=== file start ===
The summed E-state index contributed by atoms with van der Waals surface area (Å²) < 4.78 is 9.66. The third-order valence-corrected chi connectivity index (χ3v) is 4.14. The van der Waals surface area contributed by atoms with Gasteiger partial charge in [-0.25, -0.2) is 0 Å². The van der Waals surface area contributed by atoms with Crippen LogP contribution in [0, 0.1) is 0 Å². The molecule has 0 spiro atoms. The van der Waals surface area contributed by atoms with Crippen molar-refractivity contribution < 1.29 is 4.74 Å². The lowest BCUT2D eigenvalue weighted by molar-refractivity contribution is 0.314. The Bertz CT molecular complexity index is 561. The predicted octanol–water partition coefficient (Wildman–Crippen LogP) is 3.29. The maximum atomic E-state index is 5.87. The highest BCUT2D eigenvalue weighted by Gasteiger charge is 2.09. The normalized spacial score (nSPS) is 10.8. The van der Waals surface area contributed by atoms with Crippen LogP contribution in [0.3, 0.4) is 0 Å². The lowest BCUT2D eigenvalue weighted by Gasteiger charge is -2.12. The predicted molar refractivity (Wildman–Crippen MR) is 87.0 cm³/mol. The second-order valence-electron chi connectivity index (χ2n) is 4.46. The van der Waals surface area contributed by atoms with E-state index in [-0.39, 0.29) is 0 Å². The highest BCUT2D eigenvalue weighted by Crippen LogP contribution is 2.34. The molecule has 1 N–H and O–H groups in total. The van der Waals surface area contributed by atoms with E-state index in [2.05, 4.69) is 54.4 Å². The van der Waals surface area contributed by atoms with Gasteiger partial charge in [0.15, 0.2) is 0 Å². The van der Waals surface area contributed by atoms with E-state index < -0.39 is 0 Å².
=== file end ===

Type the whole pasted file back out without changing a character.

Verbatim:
The summed E-state index contributed by atoms with van der Waals surface area (Å²) < 4.78 is 9.66. The third-order valence-corrected chi connectivity index (χ3v) is 4.14. The van der Waals surface area contributed by atoms with Gasteiger partial charge in [-0.25, -0.2) is 0 Å². The van der Waals surface area contributed by atoms with Crippen LogP contribution in [0, 0.1) is 0 Å². The molecule has 0 spiro atoms. The van der Waals surface area contributed by atoms with Crippen molar-refractivity contribution < 1.29 is 4.74 Å². The lowest BCUT2D eigenvalue weighted by molar-refractivity contribution is 0.314. The Bertz CT molecular complexity index is 561. The predicted octanol–water partition coefficient (Wildman–Crippen LogP) is 3.29. The maximum atomic E-state index is 5.87. The highest BCUT2D eigenvalue weighted by Gasteiger charge is 2.09. The normalized spacial score (nSPS) is 10.8. The van der Waals surface area contributed by atoms with Crippen LogP contribution in [0.3, 0.4) is 0 Å². The lowest BCUT2D eigenvalue weighted by Gasteiger charge is -2.12. The predicted molar refractivity (Wildman–Crippen MR) is 87.0 cm³/mol. The second-order valence-electron chi connectivity index (χ2n) is 4.46. The van der Waals surface area contributed by atoms with E-state index in [-0.39, 0.29) is 0 Å². The highest BCUT2D eigenvalue weighted by Crippen LogP contribution is 2.34. The molecule has 1 N–H and O–H groups in total. The van der Waals surface area contributed by atoms with E-state index in [2.05, 4.69) is 54.4 Å². The van der Waals surface area contributed by atoms with Gasteiger partial charge in [0.15, 0.2) is 0 Å². The van der Waals surface area contributed by atoms with E-state index < -0.39 is 0 Å².